I also found the file system a bit alien after years of using Windows. I got round it by creating a folder on the Desktop called "Desktop Filing" with sub folders to organise my files. This enables me to drag and drop between my PC and external storage devices such as my pen drives and my external hard drives, without worrying where files were located.
All I need to remember is that the path for my "Desktop Filing" folders is \home\vhg\Desktop\Desktop Filing\ but, most of the time, I don't even need that.
Many programs such as Open Office will let you change the default file paths for opening and saving. If not, they tend to default to "home" which is only a few clicks from any folders created on the desktop.
Windows software defaults to using My Documents so, I have just recreated the same approach under Linux.
Most of my external storage devices just just appear on my desktop when I plug them in so, I don't need to worry where their folders actually are in the main file system.
I do agree that migrating from Windows software to Linux equivalents can be painful. I do still retain a Windows machine for some jobs (sorry !!!). I don't use it often but, occasionally find it useful to have. My best move was migrating to Moneydance for my home accounts from Microsoft Money. I much prefer Moneydance. I did manage to migrate some of my data but, some of it, I just archived, in spreadsheets. I don't know which specific programs you are having a problem with.
----- Original Message ----
From: "john.hansen@xxxxxxxxxxxxxx" <john.hansen@xxxxxxxxxxxxxx>
Sent: Tuesday, 10 July, 2007 2:43:31 PM
Subject: [LUG] Kubuntu 7.04 Woes
Posted by "John Hansen" <john.hansen@xxxxxxxxxxxxxx>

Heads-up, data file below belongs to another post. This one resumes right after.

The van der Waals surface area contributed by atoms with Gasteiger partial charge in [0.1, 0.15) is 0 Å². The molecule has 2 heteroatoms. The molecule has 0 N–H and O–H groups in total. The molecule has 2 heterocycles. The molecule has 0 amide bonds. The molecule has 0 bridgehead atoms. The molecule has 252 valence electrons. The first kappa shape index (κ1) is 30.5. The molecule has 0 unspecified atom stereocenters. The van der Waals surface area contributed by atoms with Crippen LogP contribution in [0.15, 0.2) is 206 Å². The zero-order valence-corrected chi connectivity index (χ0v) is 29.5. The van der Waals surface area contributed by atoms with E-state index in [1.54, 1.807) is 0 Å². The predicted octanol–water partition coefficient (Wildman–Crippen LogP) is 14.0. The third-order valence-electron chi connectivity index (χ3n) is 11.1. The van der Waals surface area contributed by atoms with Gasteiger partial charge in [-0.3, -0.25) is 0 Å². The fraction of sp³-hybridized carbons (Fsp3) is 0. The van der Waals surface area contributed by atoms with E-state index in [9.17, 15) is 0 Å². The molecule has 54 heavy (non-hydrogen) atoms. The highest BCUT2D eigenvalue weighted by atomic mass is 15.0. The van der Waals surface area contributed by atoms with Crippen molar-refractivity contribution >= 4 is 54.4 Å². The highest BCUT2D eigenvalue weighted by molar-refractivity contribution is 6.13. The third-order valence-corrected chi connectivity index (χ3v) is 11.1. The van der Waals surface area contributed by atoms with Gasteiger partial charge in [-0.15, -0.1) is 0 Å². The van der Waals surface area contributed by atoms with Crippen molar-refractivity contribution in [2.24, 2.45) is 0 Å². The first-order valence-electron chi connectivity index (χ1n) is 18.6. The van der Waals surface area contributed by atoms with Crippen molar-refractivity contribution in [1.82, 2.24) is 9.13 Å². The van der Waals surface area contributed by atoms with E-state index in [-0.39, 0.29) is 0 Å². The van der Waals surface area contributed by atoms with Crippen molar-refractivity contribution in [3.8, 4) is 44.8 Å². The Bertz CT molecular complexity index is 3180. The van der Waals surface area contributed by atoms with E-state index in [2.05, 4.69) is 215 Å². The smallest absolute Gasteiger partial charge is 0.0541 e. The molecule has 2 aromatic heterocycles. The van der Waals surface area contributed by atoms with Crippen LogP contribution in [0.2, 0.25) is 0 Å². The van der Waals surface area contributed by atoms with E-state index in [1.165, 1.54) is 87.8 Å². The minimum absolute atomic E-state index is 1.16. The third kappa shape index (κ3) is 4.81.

I am generally happy to use Kubuntu 7.04 for Internet browsing and email,using Kmail,Thunderbird,Konqueror and Firefox. All works well with my ADSL router.
However I am confused about filing in general, transfers with an USB memory stick or external HDD and the complicated directories.
Why ever it was found necessary to name the partitions and drives in a different manner to Windows also eludes me.
The various books on Ubuntu and Kubuntu spend a lot of time telling about how they came about and how to install the OS. They all seem to skip the important part namely how to save and retrieve files.
My other concern is that many Windows programmes that I use regularly do neither run under Kubuntu nor do they seem to have equivalent programmes into which I can transfer existing
One thing I would greatly like is a one day course covering the basics but excluding installing the OS.The manuals/books go into too many details rather than how to do simple tasks.
If any of you can recommend a simple guide I would be most grateful as I am getting close to giving up on Linux in the form of Kubuntu. It is all just too complicated and difficult to comprehend and remember.
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